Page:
Family of the patient had less posttraumatic behavior, less anxiety and depression, and more constructive grief among family members who witnessed resuscitation. This is because, as they witnessed the resuscitation operation, they had prepared there selves on the possible outcome of the operation. This has also produce positive effect on the patient because the patient is given the courage to fight the operation thus resulting to the success of the operation. Family presence also provides the family of the patients the condition of the patients (Mian et al.
, 2007). According to the result of the survey, the medical team work more effectively after seeing the condition of the family as the family sees their patient. But there are also some nurses that do not prefer family presence. This is because, nurses who were often experience family presence will prefer it while on the other hand on those nurses that did not encounter yet family presence were shock and had a performance anxiety. The result also showed there were more nurses that preferred family experience than physicians (Duran et al. , 2007). Conclusion
To sum up, family presence in a resuscitation operation had a positive effect on the family as well on the medical team. The family who witnessed the resuscitation operation had the opportunity to see their relative as the patient undergo the operation. It had lessened possible traumatic condition of the family because they were prepared on the possible outcome. While on the other hand, nurses preferred more than the physicians. It is recommended that policies regarding on the presence of the family members must be done (Maclean et al. , 2003). Strength and Weakness
The articles that were used in the discussion have strength as well as weaknesses. The strength of the three articles is the reliability of the result that was obtained. This is because, the analysis part of the experiment or survey uses SPSS statistical program. This will result in to more reliable result due to less human error. Another strength of the articles is that, the authors are professional in the healthcare industry and are known to have many experiences in family presence in a resuscitation operation. Thus they can give their own experiences and opinion regarding on the topic.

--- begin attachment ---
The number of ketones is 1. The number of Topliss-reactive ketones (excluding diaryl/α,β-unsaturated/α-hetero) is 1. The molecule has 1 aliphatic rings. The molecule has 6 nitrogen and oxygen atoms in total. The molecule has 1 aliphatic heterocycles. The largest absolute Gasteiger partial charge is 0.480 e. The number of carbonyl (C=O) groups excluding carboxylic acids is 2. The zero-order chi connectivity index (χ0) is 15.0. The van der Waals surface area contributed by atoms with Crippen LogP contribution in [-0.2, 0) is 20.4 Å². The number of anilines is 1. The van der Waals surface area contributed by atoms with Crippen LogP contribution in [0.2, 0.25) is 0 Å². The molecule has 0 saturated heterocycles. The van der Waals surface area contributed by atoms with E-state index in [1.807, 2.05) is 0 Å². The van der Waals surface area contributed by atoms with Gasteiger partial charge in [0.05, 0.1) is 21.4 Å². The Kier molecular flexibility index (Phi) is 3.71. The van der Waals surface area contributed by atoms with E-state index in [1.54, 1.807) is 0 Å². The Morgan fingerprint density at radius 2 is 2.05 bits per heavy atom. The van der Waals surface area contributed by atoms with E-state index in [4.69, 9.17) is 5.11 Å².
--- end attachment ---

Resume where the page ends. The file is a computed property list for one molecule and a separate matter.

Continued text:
Though the articles have strengths, still the three articles have also weaknesses. The response variable is not quantitative in nature but more on the qualitative. If the data collection is not properly done, the result will not be reliable. Also, the experimental design for a qualitative approach is harder and is prone to error than quantitative experimental design. References: Duran, C. R. , Oman, K. S. , Jordan, J. , Koziel, V. M. , & Szymanski, D. (2007). ATTITUDES TOWARD AND BELIEFS ABOUT FAMILY PRESENCE: A SURVEY OF HEALTHCARE PROVIDERS, PATIENTS’ FAMILIES, AND PATIENTS.
American Journal of Critical Care 16(3). Maclean, S. , Guzzetta, C. , White, C. , & Fontaine, D. (2003). Family Presence During Cardiopulmonary Resuscitation and Invasive Procedures: Practices of Critical Care and Emergency Nurses. American Journal of Critical Care 12(3). Mian, P. , Warchal, S. , Whitney, S. , Fitzmaurice, J. , & Tancredi, D. (2007). Impact of a Multifaceted Intervention on Nurses’ and Physicians’ Attitudes and Behaviors Toward Family Presence During Resuscitation. Critical Care Nurse, 27(1).